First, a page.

Tag Archives: Relationships

Lovebirds

Yesterday I was walking my three dogs in the wee hours of the morning. Out of the corner of my eye, I noticed a blurred greyish fluttering, and turned to see what had caught my attention. I watched in amazement as I saw for the first time ever the mating ritual of the common red robin. I watched in rapt fascination as the two joined beaks, touched their wings together, flew a couple of feet straight into the air, spiraled downwards, and repeated the whole sequence several times before the female lay on her back and was mounted by the male for a brief second, beaks still joined. According to Birdhouses101.com, “it is said to be a simple and short ritual that a person would be very lucky to observe it.”

Robins are not the only species of bird to have beautiful or complex mating rituals. Many bird species engage in elaborate visual and auditory displays – intricate dances, elaborate songs, spectacular flights – to woo prospective mates. (If you would like to see some examples, you may find this site and this site interesting.) While a few species, such as the hummingbird, tend to “love ’em and leave ’em”, it has been suggested that 90% of paired birds are monogamous, and that many species – including Canada Geese, Mute Swans, Pileated Woodpeckers, Barn Owls, Blue Jays, and yes, the lowly robin – form pair bonds that last for several seasons or until one dies.

Perhaps the most well known of these pair-bonding birds is the lovebird, a small African parrot that is social, affectionate and monogamous. Pairs spend long periods of time just sitting together, and develop long-term relationships with each other and their owners, enjoying a good snuggle and gentle handling. In return, they participate in preening rituals with their owners.

In some ways, people are like birds. We engage in these elaborate dating rituals designed to attract and impress. It was not so long ago that humans meant for these rituals to become a life-bond – ” ’til death do us part”. But now? 41% of first marriages end in divorce…as well as 60% of second marriages and 73% of third marriages. Instead of becoming a permanent bond between two people that unites two extended families into one, marriage has become just another disposable part of our instant-gratification world. With the average wedding now costing $30 000, one cannot help but wonder if the trend towards showier nuptials is a misguided attempt to openly declare that *this* marriage will be different, this marriage will last.

My parents will be celebrating their 45th wedding anniversary this year. My mother’s parents were married for more than 50 years before my grandfather died. And elderly friends of mine were married for 63 years before they died within nine months of each other. None of those marriages were marked by extravagant shows of wealth. But they *were* marked by a constant nourishment, a frequent sitting together and snuggling, and a commitment to each other. My father met my mother on the night that his father was buried. My grandparents grew up as friends. And my elderly friends? Well, their story deserves a little more room….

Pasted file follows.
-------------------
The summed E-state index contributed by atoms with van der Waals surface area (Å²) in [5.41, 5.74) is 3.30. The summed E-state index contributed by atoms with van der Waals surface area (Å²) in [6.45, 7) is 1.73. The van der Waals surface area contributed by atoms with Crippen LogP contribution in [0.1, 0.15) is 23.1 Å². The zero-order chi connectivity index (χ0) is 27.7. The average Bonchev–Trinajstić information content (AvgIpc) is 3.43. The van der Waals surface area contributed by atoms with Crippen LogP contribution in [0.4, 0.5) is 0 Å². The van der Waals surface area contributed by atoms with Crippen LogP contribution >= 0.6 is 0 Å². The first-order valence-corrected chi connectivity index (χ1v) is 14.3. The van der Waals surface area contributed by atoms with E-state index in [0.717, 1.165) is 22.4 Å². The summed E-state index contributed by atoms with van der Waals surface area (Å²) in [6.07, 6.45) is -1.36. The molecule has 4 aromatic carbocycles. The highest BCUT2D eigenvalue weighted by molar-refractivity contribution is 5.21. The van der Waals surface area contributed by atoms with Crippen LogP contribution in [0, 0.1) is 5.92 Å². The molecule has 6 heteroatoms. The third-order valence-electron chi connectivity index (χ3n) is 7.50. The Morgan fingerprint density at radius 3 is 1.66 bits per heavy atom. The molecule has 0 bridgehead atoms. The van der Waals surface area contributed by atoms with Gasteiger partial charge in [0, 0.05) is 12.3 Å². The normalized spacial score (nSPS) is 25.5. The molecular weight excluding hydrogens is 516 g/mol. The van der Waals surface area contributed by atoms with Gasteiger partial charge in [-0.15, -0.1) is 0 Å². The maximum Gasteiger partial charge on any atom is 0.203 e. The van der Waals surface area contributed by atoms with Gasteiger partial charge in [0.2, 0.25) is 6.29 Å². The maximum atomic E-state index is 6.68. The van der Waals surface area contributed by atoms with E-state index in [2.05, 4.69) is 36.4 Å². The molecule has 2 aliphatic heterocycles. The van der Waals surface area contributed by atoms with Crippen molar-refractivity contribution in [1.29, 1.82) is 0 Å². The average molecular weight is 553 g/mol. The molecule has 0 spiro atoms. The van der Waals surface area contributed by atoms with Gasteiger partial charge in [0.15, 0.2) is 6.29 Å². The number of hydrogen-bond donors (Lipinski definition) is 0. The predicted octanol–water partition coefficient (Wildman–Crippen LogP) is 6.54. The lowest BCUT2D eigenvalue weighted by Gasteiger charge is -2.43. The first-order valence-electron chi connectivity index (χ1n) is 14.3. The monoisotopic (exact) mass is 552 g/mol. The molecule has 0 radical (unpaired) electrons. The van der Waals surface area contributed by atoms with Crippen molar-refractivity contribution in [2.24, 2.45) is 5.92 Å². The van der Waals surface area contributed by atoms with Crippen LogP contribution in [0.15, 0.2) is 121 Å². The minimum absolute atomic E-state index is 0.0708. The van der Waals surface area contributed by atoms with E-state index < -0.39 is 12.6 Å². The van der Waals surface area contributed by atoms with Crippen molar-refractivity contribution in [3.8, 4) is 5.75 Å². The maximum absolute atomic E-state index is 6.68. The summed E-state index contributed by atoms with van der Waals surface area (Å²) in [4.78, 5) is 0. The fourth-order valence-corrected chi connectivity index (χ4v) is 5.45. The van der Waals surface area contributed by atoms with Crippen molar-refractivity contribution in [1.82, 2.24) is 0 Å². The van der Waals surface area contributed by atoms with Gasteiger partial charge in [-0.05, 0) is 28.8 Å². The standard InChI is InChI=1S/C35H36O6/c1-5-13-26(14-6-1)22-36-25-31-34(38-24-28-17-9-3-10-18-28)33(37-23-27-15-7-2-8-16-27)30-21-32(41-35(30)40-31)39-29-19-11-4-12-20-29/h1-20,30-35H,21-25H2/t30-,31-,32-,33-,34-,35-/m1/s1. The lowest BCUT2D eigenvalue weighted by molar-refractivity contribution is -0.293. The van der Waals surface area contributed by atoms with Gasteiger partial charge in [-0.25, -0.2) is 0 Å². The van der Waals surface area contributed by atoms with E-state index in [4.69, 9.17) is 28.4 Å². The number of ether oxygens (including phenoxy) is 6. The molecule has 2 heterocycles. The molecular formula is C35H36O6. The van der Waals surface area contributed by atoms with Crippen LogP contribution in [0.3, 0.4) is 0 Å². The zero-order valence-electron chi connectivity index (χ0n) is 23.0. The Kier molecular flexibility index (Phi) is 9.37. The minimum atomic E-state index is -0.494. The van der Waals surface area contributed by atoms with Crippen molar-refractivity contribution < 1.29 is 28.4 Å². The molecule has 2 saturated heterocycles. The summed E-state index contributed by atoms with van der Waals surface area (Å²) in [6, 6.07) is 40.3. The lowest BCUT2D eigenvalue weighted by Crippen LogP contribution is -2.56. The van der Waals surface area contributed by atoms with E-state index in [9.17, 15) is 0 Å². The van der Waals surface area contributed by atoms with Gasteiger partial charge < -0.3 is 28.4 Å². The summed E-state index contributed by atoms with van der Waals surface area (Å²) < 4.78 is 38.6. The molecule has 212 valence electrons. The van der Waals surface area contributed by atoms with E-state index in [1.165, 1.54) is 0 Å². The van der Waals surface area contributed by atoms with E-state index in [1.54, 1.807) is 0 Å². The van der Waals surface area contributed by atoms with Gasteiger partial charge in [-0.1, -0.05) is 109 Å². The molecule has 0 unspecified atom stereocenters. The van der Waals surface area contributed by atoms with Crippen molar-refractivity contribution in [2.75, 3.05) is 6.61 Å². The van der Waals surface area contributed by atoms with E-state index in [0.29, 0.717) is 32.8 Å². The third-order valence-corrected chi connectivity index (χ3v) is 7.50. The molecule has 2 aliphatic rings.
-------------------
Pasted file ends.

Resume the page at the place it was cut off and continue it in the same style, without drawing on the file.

I hope I remember all the details. It’s been a few years since she told me this story as I stayed with her while her husband was having surgery. It seems that one day he awoke and decided it was time for him to get married. So he went to his town square, where he sat all day and watched as everyone walked by. At the end of the day he decided that he did not want to marry anyone from his town, and the next morning rode his bike to another town nearby, where he again sat in the town square. As he watched the people go by, one girl caught his eye. He approached her, introduced himself, and said, “I am going to marry you.” She said, “Oh, you think so? Well, we’ll see about that!” And a couple of weeks later they were married.

This was not unusual. The current leader of my church first saw his wife while he was attending a dance with another girl, commented to her that *there* was the girl he was going to marry, and he did.

Each of these couples were/are committed to each other. The scriptures say, “Thou shalt love thy [spouse] with all thy heart, and shalt cleave unto [him or] her and none else” (Doctrine and Covenants 42:22). They do not say, “Thou shalt love thy spouse 50% and s/he will love you 50% and that makes 100%.” Marriage is not a 50/50 proposition – it’s 100/100.

A lasting marriage takes being 100% committed to each other. It doesn’t take being the most beautiful or the most showy. It takes gentleness, companionship, affection.